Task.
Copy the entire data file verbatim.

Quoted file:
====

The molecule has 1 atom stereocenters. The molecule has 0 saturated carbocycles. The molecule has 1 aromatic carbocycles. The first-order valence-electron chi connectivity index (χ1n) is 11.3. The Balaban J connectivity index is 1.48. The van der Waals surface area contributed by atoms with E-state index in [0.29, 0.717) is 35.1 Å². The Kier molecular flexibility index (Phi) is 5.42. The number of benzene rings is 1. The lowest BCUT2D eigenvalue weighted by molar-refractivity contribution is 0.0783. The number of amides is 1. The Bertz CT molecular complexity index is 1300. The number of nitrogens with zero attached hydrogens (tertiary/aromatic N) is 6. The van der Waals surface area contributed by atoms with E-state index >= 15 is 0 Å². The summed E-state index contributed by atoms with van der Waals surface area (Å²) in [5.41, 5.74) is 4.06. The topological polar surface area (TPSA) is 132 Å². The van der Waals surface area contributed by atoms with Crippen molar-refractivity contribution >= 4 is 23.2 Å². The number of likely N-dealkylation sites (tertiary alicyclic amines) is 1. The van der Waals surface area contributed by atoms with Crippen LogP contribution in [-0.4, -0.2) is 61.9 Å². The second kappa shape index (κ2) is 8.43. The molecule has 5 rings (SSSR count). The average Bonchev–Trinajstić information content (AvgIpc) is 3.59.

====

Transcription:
The molecule has 1 atom stereocenters. The molecule has 0 saturated carbocycles. The molecule has 1 aromatic carbocycles. The first-order valence-electron chi connectivity index (χ1n) is 11.3. The Balaban J connectivity index is 1.48. The van der Waals surface area contributed by atoms with E-state index in [0.29, 0.717) is 35.1 Å². The Kier molecular flexibility index (Phi) is 5.42. The number of benzene rings is 1. The lowest BCUT2D eigenvalue weighted by molar-refractivity contribution is 0.0783. The number of amides is 1. The Bertz CT molecular complexity index is 1300. The number of nitrogens with zero attached hydrogens (tertiary/aromatic N) is 6. The van der Waals surface area contributed by atoms with E-state index >= 15 is 0 Å². The summed E-state index contributed by atoms with van der Waals surface area (Å²) in [5.41, 5.74) is 4.06. The topological polar surface area (TPSA) is 132 Å². The van der Waals surface area contributed by atoms with Crippen molar-refractivity contribution >= 4 is 23.2 Å². The number of likely N-dealkylation sites (tertiary alicyclic amines) is 1. The van der Waals surface area contributed by atoms with Crippen LogP contribution in [-0.4, -0.2) is 61.9 Å². The second kappa shape index (κ2) is 8.43. The molecule has 5 rings (SSSR count). The average Bonchev–Trinajstić information content (AvgIpc) is 3.59.